The iPhone version of GarageBand has always been ambitious. Aiming at newcomers and professionals alike, its feature set includes smart instruments that always keep you in key, multitrack recording/editing functionality, a loops player, and superb guitar amps.
But 2017’s major update takes things much further, with new synth Alchemy improving the app’s previously slightly ropey sound set. Smart piano strips have been expanded to all keyboard instruments, helping anyone to play perfect melodies.
And Audio Unit support exists to load third-party synths directly inside of GarageBand, similar to how plug-ins work on desktop music-making apps.
Because of these things, GarageBand is now even more suited to musicians of all skill levels – although be aware on smaller screens that the app can be a touch fiddly, what with there being so much going on.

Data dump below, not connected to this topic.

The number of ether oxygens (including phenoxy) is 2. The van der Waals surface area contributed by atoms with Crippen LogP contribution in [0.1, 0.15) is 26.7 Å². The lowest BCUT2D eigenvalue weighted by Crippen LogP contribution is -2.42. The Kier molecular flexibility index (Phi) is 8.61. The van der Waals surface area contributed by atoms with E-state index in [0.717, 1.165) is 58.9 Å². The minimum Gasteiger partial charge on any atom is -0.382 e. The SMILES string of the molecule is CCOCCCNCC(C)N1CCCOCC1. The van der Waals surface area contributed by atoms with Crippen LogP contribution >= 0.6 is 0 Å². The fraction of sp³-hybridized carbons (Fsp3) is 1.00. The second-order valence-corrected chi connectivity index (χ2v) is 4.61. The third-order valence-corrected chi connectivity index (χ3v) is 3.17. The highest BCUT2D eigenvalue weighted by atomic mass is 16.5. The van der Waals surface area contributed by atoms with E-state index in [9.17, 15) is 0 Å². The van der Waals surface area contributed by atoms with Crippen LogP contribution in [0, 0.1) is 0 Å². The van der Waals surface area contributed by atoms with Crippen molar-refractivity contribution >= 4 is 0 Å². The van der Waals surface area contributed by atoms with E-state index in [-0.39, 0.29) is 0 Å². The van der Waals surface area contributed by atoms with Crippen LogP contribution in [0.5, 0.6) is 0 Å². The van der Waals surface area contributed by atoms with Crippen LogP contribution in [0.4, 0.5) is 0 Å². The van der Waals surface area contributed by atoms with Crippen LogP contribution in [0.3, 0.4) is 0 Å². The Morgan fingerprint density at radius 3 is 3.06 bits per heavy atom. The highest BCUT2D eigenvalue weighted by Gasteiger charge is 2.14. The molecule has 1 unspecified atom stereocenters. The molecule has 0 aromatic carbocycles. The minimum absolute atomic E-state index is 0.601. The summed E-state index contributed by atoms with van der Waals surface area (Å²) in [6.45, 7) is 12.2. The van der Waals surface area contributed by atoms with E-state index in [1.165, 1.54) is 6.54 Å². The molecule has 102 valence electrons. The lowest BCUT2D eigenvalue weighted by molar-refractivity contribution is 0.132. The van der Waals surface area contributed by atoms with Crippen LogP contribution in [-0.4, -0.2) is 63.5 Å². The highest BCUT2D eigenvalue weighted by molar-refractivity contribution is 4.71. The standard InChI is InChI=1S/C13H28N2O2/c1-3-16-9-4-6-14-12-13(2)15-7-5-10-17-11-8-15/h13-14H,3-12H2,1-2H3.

Plenty of apps claim they can get you making music in seconds, but Figure really means it. The app's heritage helps, as it comes from Propellerhead Software, creators of the legendary Reason and ReBirth.
In Figure, though, working on loops and beats is stripped right back from what you'd find in those complex PC apps; instead, you tap out drums, and slide your finger around to fashion monster bass and playful leads.
Sounds can be tweaked or swapped out entirely at any point. Once you're done, finished tracks can be uploaded and shared online. For serious musicians, there's even Audiobus support.